May 2, 2004
Outside Magazine
Outside's Annual Travel Guide, 1999/2000
Footloose and blister-free

There I was, packing for a trip to British Columbia that I knew would entail some floatplane flying, and hence, weight- and bulk-fussy pilots. I had restricted myself to one small wheel-on bag, which already required my full body weight to compress to zipperable girth. Where on earth to stuff my boots?

The answer, of course: on my feet. Most travels don't require beefy backpacking clompers. A well-chosen pair of shoes can serve a spectrum of vagabond demands, from museum trolling to stream hopping, without wrinkling any maître d' noses during a dine-out splurge. The choices here are listed in order of perceived supportiveness, from light duty to boot rival. All come in both men's and women's sizes unless otherwise noted.


The Cross Up sandal from Teva ($80) is no rough-trail hiker, but its EVA footbed, sculpted to suit the contours of the foot, provides excellent all-day support for around town, beach, or river, and the waterproof leather won't get soggy. I think of Salomon's Pisco ($85) as my Maui shoe: It's cool and a cool-looking blue and the low cut looks great with baggy jams, yet its sticky-rubber outsole is tough enough for a Haleakala hike or a lava scramble to La Perouse. The Nike Air Escape ($65) is predictably nimble but roomier inside and much more supportive than a running shoe.

Its upper is a waterproof split-grain leather, trimmed with splashes of color to look vaguely like dressy bowling shoes. L.L. Bean's Gore-Tex Country Walkers ($89) are the dressiest of the bunch and the least suited to rough trails; the lightly lugged sole is too thin and flexible to protect against sharp rocks. On the other hand, they're roomy, soft, waterproof (natch), and out-of-the-box dreamy comfortable—great for urban adventuring. Merrell's Mayan (women's version is the Cozumel; both $110) is similarly smart-looking and roomy but boasts serious sole construction: a Vibram outsole, fiberglass shank, and lots of EVA cushioning. This shoe defines the category: dressy, rugged, a pleasure to walk or linger in.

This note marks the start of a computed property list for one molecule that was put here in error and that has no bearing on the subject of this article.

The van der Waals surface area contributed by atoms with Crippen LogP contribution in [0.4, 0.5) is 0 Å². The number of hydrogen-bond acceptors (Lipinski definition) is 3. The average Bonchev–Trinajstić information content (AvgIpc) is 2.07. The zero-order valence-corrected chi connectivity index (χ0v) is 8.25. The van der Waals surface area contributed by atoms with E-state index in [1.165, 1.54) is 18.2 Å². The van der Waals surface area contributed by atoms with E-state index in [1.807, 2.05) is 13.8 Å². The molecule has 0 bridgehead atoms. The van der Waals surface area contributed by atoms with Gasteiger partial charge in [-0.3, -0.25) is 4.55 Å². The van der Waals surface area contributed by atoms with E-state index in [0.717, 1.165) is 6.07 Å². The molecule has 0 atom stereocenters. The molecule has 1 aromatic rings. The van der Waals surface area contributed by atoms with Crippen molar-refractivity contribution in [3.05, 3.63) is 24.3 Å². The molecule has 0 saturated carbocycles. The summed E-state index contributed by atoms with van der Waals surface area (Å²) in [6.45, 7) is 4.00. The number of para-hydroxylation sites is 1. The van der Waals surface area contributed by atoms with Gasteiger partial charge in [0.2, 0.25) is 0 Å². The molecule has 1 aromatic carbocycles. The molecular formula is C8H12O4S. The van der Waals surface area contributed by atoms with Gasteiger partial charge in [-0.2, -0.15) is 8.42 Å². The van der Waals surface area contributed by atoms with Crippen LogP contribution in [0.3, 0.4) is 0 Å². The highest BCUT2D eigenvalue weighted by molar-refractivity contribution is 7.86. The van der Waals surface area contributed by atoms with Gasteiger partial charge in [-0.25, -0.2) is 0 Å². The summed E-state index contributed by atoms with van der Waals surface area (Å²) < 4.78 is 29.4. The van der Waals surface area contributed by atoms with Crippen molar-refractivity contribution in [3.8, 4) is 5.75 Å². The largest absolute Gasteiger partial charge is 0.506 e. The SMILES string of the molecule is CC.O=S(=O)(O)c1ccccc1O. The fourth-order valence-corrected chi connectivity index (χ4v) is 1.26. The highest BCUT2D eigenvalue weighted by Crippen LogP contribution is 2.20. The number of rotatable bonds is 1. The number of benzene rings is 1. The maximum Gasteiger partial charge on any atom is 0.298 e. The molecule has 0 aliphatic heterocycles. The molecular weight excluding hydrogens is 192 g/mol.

The North Face's Triple Divide Mid ($100) has a bootlike look and firm support from a polyurethane midsole, but it's actually one of the more athletic-feeling shoes here, due in part to a narrow, semicurved last that might be confining to some. It's a great choice for boulder-hopping up a stream bed; should you slip into the drink, the waterproof leather upper retains its good looks. Timberland's Rail Pass ($90) blends some of that nimbleness with more volume, EVA cushioning, and a partial fiberglass shank for underfoot protection. Women: If boots seem never to fit, try the Montrail Sandia Peak (women's only; $115). Montrail always gets it right when it comes to fit, and a rugged sole combined with the medium-high cut of the water-resistant leather upper will support a hike to the eponymous summit near Albuquerque and look snazzy later when strolling the Plaza in Santa Fe. Don't be fooled by the dressy chukka styling of Rockport's Umbwe Trail ($200). The slick leather upper is waterproof, has a membrane lining, and is built on a serious platform: Vibram outsole, steel shank, and dense EVAmidsole. No dressy airs for Five Ten's 4x4 (men's only; $98): It's a serious outdoor shoe with mesh in the upper for breathability, lots of tootsie room inside, and a thick, sticky-rubber outsole underneath. —Robert Earle Howells

For a Directory of Manufacturers, please see page 123.

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